Dubbed "The Wizard of Menlo Park" Edison was one of the first inventors to apply the principles of mass production and large-scale teamwork to the process of invention, and because of that, he is often credited with the creation of the first industrial research laboratory. Edison is the fourth most prolific inventor in history, holding 1,093 US patents in his name, as well as many patents in the United Kingdom, France, and Germany. He is credited with numerous inventions that contributed to mass communication and, in particular, telecommunications. These included a stock ticker, a mechanical vote recorder, a battery for an electric car, electrical power, recorded music and motion pictures.

I think the comparisons of Steve Jobs to Thomas Edison are valid, and that they will continue to grow over time. Both were visionaries, both created magic, and both changed the worlds of music, communications, education and business on a global basis.

One of the facts that I learned yesterday was that Edison delegated the task of inventing the phonograph to one of his “muckers”. In a very short period of time, the first sound was recorded and reproduced. Prior to that invention, there was no recorded sound. Edison did not invent the phonograph, his “mucker” did. But Edison figured out how to sell it to the world, and sell it he did.

I could not help but think of the comparisons between Steve Jobs and Steve Wozniak, as in who did the real inventing and who got the credit. Over the years, I wonder how many “muckers” worked for the Wizard of Cupertino?

Saturday, September 7, 2013

Darwin loved a Liar

Survival can become a challenging task in the wild – especially if you’re smaller or slower than your predators. This is why many animal species have developed different ways to camouflage themselves throughout the course of evolution. Ways to camouflage differ, but blending in with the environment is the most common approach.
Natural selection plays its part here as well: as the way in which an animal camouflages itself is determined genetically, every new generation adapts to its surroundings better. The most common example is a chameleon, although some furry animals and birds may lose their feathers and fur completely and replace it with a new one for a new season.
Liars survive.
Surprisingly, sometimes the best way to camouflage oneself is to stick with the herd: for example, when a lion walks by a bunch of zebras, it only sees a big striped mass. Some fish that are covered in bright vertical stripes might also be clearly visible when alone, but if a large group of them swims by, a predator will see an unidentified colored blob. 

Liars working in teams tend to survive even better.
The term stalking horse originally derived from the practice of hunting, particularly of wildfowl. Hunters noticed that many birds would flee immediately on the approach of humans, but would tolerate the close presence of animals such as horses and cattle.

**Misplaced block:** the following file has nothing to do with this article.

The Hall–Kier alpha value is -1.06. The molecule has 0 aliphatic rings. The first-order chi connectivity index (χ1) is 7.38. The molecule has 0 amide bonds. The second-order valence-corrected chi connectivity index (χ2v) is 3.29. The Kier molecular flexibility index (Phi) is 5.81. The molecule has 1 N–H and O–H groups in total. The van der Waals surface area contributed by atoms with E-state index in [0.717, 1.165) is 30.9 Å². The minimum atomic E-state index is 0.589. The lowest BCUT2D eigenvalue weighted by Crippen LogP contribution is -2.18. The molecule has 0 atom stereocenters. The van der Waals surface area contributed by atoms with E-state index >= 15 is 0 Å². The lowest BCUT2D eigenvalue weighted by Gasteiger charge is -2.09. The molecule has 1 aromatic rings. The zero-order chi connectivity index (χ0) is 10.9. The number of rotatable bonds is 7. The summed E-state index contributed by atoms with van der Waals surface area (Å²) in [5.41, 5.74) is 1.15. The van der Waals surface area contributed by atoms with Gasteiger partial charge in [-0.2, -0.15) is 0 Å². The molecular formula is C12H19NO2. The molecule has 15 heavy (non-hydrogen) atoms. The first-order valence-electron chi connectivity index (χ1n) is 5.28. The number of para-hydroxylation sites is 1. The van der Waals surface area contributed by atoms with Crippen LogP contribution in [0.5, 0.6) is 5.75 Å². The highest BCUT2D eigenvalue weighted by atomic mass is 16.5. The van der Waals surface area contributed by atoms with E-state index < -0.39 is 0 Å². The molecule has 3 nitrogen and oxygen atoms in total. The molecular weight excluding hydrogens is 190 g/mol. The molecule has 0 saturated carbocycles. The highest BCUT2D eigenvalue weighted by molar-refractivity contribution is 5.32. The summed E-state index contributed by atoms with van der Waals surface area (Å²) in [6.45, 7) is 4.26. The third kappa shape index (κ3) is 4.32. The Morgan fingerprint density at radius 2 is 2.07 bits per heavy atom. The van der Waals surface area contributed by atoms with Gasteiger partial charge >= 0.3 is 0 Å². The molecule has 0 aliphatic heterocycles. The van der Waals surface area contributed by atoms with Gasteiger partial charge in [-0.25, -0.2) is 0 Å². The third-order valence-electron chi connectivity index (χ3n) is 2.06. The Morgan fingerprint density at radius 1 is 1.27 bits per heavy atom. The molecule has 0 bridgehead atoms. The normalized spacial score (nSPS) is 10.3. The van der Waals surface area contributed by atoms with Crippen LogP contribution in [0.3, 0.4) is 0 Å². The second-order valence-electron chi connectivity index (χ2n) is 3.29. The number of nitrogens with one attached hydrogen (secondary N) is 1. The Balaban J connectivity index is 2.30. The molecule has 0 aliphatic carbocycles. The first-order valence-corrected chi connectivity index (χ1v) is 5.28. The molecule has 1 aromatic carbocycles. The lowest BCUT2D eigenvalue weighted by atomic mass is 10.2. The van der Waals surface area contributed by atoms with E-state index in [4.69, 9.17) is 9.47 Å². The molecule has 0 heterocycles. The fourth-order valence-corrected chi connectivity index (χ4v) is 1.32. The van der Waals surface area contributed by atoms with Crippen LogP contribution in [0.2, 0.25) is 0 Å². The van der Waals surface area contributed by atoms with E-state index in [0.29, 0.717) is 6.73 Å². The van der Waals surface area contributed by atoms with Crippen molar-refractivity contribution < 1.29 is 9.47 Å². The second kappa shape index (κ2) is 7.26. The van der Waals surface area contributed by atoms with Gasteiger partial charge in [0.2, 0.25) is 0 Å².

Hunters would therefore slowly approach their quarry by walking alongside their horses, keeping their upper bodies out of sight until the prey was within firing range. Animals trained for this purpose were called stalking horses. An example of the practice figures in the 1972 film Jeremiah Johnson, when Johnson and Chris Lapp ("Bear Claw") are hunting elk in the Rockies:
Jeremiah: Wind's right, but he'll just run soon as we step out of these trees.
Bear Claw: Trick to it. Walk out on this side of your horse.
Jeremiah: What if he sees our feet?
Bear Claw: Elk don't know how many feet a horse has!

History proves that liars (people pretending to be what they are not) tend to be successful and are survivors.

The Trojan Horse is a tale from the Trojan War about the subterfuge that the Greeks used to enter the city of Troy and end the conflict. In the canonical version, after a fruitless 10-year siege, the Greeks constructed a huge wooden horse, and hid a select force of men inside. The Greeks pretended to sail away, and the Trojans pulled the horse into their city as a victory trophy. That night the Greek force crept out of the horse and opened the gates for the rest of the Greek army, which had sailed back under cover of night. The Greeks entered and destroyed the city of Troy, decisively ending the war. Today, "Trojan Horse" has come to mean any trick or stratagem that causes a target to invite a foe into a securely protected bastion or space. It is also associated with "malware" computer programs presented as useful or harmless to induce the user to install and run them.

History proves that deception and subterfuge works great in times of war (or peace)

Duck Dynasty is an American reality television series on A&E. It shows the lives of the Robertson family, who became wealthy from their family-operated business, Duck Commander, operated in West Monroe, Louisiana, which makes products for duck hunters, primarily the duck call named Duck Commander. The business began in a family shed, where Phil Robertson spent 25 years making duck calls from Louisiana cedar trees. His son Willie is now the CEO of the company. Think about it: their entire business model is a product that helps duck hunters to fool unsuspecting ducks.